Cloth ISBN: 9781503600232
Paper ISBN: 9781503602922
Since the initial publication of Cultures@SiliconValley fourteen years ago, much has changed in Silicon Valley. The corporate landscape of the Valley has shifted, with tech giants like Google, Facebook, LinkedIn, and Twitter vying for space with a halo of applications that connect people for work, play, romance, and education. Contingent labor has been catalyzed by ubiquitous access to the Internet on smartphones, enabling ride-sharing services like Uber and Lyft and space-sharing apps like Airbnb. Entrepreneurs compete for people's attention and screen time.
Alongside these changes, daily life for all but the highest echelon has been altered by new perceptions of scarcity, risk, and shortage. Established workers and those new to the workforce try to adjust. Cultures@SiliconValley, Second Edition brings the story of technological saturation and global cultural diversity in this renowned hub of digital innovation up to the present. In this fully updated edition, J. A. English-Lueck provides readers with a host of new ethnographic stories, documenting the latest expansions of Silicon Valley to San Francisco and beyond. The book explores how changes in technology, especially as mobile phones make the Internet accessible everywhere, impact work, family, and community life. The inhabitants of Silicon Valley illustrate in microcosm the social and cultural identity of the future.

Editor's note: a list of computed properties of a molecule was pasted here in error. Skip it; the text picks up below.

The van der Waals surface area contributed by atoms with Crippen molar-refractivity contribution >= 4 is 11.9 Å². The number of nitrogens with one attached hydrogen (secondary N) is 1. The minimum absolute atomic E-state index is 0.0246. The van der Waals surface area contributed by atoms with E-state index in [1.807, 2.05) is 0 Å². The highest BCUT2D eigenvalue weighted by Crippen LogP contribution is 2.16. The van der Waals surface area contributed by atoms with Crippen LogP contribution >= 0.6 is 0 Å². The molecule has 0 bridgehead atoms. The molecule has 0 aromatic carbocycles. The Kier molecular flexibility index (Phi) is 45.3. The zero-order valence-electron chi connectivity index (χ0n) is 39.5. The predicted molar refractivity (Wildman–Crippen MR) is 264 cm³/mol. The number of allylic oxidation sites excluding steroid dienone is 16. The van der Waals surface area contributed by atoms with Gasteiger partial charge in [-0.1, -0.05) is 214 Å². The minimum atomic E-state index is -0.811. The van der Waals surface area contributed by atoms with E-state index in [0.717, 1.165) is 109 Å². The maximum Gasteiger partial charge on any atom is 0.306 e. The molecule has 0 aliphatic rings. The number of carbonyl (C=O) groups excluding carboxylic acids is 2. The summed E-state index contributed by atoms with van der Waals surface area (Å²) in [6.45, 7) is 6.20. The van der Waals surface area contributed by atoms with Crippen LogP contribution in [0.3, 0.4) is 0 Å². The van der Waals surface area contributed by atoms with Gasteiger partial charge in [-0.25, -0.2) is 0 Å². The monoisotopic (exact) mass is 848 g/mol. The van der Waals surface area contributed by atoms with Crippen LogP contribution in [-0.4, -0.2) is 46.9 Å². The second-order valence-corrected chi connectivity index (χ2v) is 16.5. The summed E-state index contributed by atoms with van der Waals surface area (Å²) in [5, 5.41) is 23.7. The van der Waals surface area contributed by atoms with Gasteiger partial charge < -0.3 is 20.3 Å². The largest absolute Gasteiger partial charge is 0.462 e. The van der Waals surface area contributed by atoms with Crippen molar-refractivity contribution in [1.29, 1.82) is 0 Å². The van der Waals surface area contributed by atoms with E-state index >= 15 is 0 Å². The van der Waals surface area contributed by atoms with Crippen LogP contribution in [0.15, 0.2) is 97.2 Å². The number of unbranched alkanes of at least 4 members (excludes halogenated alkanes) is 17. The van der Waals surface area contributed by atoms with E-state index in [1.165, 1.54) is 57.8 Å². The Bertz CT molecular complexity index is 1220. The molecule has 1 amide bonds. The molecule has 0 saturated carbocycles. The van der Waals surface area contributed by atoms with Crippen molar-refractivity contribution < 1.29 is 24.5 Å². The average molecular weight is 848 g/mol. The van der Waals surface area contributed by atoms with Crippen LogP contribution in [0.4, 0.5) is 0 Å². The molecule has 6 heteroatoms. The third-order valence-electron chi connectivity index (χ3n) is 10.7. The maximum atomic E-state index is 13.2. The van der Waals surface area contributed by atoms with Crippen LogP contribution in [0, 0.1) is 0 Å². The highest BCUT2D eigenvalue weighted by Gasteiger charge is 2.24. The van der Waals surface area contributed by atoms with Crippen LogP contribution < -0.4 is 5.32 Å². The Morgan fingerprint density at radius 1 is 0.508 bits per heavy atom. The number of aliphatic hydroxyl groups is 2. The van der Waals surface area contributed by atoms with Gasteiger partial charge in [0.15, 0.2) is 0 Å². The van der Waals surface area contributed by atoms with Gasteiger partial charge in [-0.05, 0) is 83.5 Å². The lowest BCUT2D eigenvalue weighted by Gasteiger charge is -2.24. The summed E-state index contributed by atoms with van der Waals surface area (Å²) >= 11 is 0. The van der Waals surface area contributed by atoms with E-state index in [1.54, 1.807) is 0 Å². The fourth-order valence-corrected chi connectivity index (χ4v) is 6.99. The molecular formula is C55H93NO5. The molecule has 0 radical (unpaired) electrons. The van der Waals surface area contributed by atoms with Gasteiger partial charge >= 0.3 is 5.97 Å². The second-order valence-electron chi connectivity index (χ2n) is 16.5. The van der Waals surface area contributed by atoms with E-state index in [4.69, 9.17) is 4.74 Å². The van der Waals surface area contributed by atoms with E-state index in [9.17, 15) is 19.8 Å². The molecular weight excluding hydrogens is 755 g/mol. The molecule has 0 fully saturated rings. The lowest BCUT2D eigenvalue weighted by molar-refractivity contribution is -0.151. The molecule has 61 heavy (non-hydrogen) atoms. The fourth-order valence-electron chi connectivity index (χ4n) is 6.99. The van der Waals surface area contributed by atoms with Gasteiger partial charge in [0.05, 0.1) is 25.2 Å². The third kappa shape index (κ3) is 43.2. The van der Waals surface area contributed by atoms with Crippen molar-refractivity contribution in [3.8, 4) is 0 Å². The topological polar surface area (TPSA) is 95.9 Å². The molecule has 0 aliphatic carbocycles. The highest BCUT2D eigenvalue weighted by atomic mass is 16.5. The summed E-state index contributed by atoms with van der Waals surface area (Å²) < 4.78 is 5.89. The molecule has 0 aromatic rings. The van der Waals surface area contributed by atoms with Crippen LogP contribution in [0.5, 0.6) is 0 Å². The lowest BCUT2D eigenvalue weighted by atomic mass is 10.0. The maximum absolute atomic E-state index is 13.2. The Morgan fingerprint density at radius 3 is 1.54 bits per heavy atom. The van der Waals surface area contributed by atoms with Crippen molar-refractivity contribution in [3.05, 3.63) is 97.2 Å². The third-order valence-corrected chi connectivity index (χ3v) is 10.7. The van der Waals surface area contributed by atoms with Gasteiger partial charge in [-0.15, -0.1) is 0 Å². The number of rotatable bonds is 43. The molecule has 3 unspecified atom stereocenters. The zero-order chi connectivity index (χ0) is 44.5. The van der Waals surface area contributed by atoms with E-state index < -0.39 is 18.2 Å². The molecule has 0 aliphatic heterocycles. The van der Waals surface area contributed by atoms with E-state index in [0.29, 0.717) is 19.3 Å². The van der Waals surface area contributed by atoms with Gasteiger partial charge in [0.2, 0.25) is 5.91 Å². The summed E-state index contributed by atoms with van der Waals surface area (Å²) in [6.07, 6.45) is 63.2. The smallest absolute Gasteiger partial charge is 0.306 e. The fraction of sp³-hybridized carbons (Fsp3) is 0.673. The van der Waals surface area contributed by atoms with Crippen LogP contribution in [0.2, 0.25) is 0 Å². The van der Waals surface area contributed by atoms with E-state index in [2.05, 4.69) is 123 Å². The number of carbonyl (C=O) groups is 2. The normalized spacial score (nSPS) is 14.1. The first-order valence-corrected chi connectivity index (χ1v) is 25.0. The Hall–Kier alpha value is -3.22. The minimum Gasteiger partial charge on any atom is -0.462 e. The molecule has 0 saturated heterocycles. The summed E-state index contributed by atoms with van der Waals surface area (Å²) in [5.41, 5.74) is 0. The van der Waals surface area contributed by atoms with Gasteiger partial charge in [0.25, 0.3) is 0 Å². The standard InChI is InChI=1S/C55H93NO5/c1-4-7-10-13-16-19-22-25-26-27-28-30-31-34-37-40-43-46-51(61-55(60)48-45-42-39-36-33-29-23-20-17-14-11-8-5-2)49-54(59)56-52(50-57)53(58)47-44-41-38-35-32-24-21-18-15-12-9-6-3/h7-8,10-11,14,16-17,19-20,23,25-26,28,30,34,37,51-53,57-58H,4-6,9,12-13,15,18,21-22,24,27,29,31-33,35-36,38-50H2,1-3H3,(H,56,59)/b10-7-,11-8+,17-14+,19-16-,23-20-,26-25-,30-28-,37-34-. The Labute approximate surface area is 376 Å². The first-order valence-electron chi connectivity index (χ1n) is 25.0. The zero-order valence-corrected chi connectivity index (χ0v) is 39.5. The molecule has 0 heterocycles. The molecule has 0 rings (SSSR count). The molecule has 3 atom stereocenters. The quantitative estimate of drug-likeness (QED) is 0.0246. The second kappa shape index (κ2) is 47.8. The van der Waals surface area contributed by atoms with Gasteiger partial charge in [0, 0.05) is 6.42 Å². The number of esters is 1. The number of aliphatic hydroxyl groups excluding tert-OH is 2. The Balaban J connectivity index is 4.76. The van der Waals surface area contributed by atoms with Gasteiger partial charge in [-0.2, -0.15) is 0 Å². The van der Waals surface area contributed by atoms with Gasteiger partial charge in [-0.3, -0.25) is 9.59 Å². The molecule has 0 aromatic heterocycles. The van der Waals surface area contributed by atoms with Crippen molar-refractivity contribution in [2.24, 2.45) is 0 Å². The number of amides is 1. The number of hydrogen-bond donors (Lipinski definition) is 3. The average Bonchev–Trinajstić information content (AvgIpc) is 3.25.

About the author
J. A. English-Lueck is Professor of Anthropology at San Jose State University. She is coauthor of Busier Than Ever! Why American Families Can't Slow Down (Stanford, 2007), with C.N. Darrah and J.M. Freeman, and Being and Well-Being: Health and the Working Bodies of Silicon Valley (Stanford, 2010). Her first edition of Cultures@SiliconValley (Stanford, 2002) was awarded the 2006 Diana Forsythe Prize for excellence in ethnography of science and technology.
"Many imagine Silicon Valley as a kind high-tech Oz, watched over by wizards of code. But thanks to more than twenty years of on-the-ground exploration, Jan English-Lueck can show us the Valley as it really is: risky, diverse, cosmopolitan and complex. This is simply the best study of Silicon Valley's many cultures that I know."
—Fred Turner, Stanford University